Advice from a Consultant Neurologist
This information is sourced from Dr Michael Zandi, Consultant Neurologist
Q. What are the common neurological manifestations of Covid and how do they present?
- Difficulty in thinking, which is often referred to as ‘brain fog’ is a common symptom. This can occur during the acute infection when the patient has fever/cough, or during the aftermath when they are recovering. Although this has not been established by robust epidemiological studies, the evidence from case series reports and anecdotal reports from expert discussion groups and patient forums is compelling
- Loss of smell and taste is also common and this seems to improve with time
- We also know that some patients experience tachycardias and autonomic symptoms – how much of that is due to neurological involvement of the autonomic nervous system remains to be seen
There are some big studies underway and we will know more in a year or two about the natural course of the illness. For now, I would advise GPs to listen and accurately record patients’ report on their symptom profiles. I would encourage GPs to regularly monitor the progress of their patients, so GPs know who to help as treatment evidence evolves.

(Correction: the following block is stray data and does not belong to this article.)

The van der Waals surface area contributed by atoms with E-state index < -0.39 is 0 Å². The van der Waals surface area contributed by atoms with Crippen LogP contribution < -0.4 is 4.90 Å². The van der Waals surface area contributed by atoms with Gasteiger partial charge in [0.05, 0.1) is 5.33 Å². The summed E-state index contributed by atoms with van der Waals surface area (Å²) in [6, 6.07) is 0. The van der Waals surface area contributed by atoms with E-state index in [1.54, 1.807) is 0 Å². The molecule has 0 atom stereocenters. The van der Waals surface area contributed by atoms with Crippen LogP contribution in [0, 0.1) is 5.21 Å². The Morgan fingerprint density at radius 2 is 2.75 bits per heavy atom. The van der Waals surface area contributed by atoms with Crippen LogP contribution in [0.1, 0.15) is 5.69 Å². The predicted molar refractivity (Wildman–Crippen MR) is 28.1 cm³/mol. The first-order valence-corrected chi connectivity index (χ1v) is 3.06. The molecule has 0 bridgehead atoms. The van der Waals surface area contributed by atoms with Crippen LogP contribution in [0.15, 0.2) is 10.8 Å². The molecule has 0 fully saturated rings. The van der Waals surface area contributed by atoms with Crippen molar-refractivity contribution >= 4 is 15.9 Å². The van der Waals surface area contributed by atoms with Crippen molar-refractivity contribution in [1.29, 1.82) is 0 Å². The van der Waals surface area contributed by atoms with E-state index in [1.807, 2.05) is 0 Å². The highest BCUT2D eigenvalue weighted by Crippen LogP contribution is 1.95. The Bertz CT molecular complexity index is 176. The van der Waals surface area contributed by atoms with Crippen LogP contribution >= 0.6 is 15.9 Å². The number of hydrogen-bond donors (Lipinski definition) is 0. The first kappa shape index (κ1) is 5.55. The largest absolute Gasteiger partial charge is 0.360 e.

Q. What are some of the more unusual neurological manifestations of Covid that you are seeing?
- First, it is important to know that severe neurological and neuropsychiatric complications of Covid are very rare
- The cases we described in our paper were unusual and all the patients we reported on had been admitted to secondary care
- Just to reassure GPs, we haven’t seen many patients with strokes due to Covid. The vascular events will, by definition, start abruptly as TIA and strokes do
- I have heard reports from colleagues that some patients have complained of non-specific neuropathic symptoms such as burning, numbness, tingling and quite uncomfortable pain in their feet or in their arms – these symptoms are different from common post-viral arthralgia and myalgia
Q. Do these symptoms fluctuate or do you see progressive deterioration?
We don’t know. Guided by my knowledge of other medical conditions, I would expect significant impairment is persistent rather than waxing and waning. At the moment, at UCLH we are setting up Long Covid and post Covid neurology clinics. We are auditing patient presentation to determine where to put the threshold for neurological referral. If a GP is worried about their patient I would refer, even if impairment severity is more episodic rather than persistent or progressively worsening